The sequel to one of the best mobile games ever is coming soon -- here's everything we know about Alto's Odyssey

SnowmanAlto’s Odyssey’s tagline is ‘The next adventure awaits.’

“Alto’s Adventure” is arguably one of the very best mobile games ever made – or, at least, both critics and the players agree.

There are three key factors that have come into play for its success: Its dead-simple, one-button gameplay mechanics, its arcade-based, addictive nature which allows you to enjoy it for one minute or three hours all the same – and a strikingly gorgeous artistic direction, that makes Alto’s titular adventure extremely pleasing to the eyes and ears.

The game originally came out in 2015, and fans have been waiting for a sequel for a long time. Developer Snowman first announced it in the summer of 2016, with an initial debut scheduled for a year later.

“Alto’s Odyssey” was then pushed back to 2018, but on Monday Snowman has announced all the details you need to know about it.

The game is coming out on February 22.


The developer first teased Alto’s return with a post on its social media pages earlier last week, but it’s now confirmed the official date for Thursday, February 22.

It will be a direct sequel to “Alto’s Adventure.”


“Alto’s Odyssey” will continue the story of “Alto’s Adventure,” so it won’t be a disconnected chapter.

The idea is that Alto and his companions have travelled all the way down from the snowy mountain, and ended up in a rocky and sandy – but still downhill – desert.

You will not need to have played Adventure to enjoy Odyssey, however.

“[Alto’s Adventure and Alto’s Odyssey] are part of the same world, so they need to feel like they’re painted with the same brush,” developer Snowman said. “[However] the number of vistas and locations has more than tripled.”

There where Adventure primarily focused on the snowy mountain, Odyssey will take you to at least three distinct biomes: Dunes, canyons, and temples’ ruins.

There will be six characters, starting again with Alto, which you will be able to unlock as you progress; each with its own abilities, pros, and cons.

The mechanics will largely be the same, but with a few twists.


The idea behind both Adventure and Odyssey is that of an endless descent; the bidimensional world that you jump into is procedurally generated by an algorithm, and as such it’s different each time you play and it only ends when you die.

The developers apparently toyed with the idea of implementing a grappling hook, but eventually ditched it as it made the game too complex. So Odyssey will stick to the original formula, in which you can only tap to jump (and keep the finger on the screen for as long as you want to stay mid-air) as you go along.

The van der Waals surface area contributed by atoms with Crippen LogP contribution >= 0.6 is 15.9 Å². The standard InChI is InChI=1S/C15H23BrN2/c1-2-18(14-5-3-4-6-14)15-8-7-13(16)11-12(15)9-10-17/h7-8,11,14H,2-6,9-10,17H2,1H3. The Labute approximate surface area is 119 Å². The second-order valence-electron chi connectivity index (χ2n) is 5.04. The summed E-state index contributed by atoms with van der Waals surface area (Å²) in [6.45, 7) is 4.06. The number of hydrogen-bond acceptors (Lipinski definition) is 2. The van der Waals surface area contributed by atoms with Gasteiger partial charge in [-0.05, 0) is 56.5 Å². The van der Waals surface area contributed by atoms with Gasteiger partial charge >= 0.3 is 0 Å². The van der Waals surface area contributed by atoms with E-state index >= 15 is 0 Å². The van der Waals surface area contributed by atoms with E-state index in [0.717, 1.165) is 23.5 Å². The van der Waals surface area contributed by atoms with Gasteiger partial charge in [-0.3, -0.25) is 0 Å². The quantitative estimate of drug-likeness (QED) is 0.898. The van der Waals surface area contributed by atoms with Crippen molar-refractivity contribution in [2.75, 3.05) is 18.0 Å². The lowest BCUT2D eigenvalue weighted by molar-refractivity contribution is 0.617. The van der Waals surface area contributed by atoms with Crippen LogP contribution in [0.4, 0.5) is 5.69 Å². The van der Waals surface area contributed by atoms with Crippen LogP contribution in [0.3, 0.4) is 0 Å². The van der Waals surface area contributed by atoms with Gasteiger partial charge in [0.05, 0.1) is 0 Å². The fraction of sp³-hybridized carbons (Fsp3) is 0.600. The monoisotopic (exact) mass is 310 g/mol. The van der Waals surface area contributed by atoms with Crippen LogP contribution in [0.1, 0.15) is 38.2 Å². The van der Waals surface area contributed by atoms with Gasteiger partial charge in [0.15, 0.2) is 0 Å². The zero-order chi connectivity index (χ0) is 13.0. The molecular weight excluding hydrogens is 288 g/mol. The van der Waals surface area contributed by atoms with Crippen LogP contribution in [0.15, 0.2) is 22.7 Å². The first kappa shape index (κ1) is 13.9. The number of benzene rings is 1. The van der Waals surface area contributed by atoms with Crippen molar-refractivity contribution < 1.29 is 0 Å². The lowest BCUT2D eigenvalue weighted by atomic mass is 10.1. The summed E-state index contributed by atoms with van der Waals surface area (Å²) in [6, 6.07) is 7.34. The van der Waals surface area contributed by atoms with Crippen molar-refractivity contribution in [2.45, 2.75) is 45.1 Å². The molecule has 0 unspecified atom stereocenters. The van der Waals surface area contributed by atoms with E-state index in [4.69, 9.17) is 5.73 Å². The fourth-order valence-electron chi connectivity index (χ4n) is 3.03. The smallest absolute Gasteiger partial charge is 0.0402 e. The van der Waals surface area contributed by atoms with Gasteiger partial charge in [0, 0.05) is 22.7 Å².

The trailer Snowman released today shows a few new interaction points, however, such as lagoons, hot-air balloons, and grindable rocks, which can both alter the otherwise ever-increasing speed you gain throughout the run.

“There are real-time weather effects that add a depth to the world; you’ll see fog and rain roll in and the wind blowing plants around,” Snowman said in an interview with The Verge.

“When you’re in the midst of a sandstorm, the world turns dark, with bright flashes of lightning crackling in the background. And while the iconic llamas from the first game are gone, there are new animals to interact with, including colourful birds that will follow your snowboarder around.”

There is still a “photo mode.”


Alto’s gorgeous visuals are an integral part of its smashing success, but the fast pace of the game made it hard to take a screenshot mid-air.

That’s why Snowman created a dedicated photo mode – hit pause whenever you want, and access a frozen-time window to take your time and capture the dazzling bursts of sunshine, amber sunsets, and blue moonlight scenery Odyssey will offer.

The feature first appeared in “Alto’s Adventure,” but it’s making a much-appreciated comeback here.

Zen mode is also making a comeback.


Speaking of taking your own time, the beloved Zen mode is back, too.

Zen mode offers players the chance to play exactly like normal, but with a key difference: You can’t die.

The game loses its competitive edge, but if you just want to kill some time or lose yourself in the vistas and beautiful soundtrack, Snowman has got you covered.

The story published today on the App Store also says that the feature has been “retained and reworked,” but there are no further details with regard to differences with Adventure’s original Zen mode.

Snowman is putting a lot of emphasis on the soundtrack.


Much like its predecessor, “Alto’s Odyssey” will focus heavily on its sound component.

“Headphones are absolutely essential,” says the App Store’s preview; and for good reason.

Todd Baker, the British composer who worked on the beautiful score of another hit mobile game, “Monument Valley II,” has joined Snowman to create Odyssey’s main track.

Torin Borrowdale, on the other hand, is back for the creation of the separate track that accompanies players in Zen mode, which reflects the more calm nature of the playing mode.

The game will launch on iOS first, at £4.99.


Not unlike “Alto’s Adventure,” which took over a year to reach Google’s mobile platform, Odyssey too will launch on iPhone, iPad, and Apple TV first, with no release date for an Android counterpart as of yet.

It will cost £4.99 in the UK App Store, and $US5.99 in the US, with no ads or in-app purchases.

You can preorder it now at this link, and the app will automatically download on your device on February 22.

There’s also a launch trailer.


You can watch the full trailer below.

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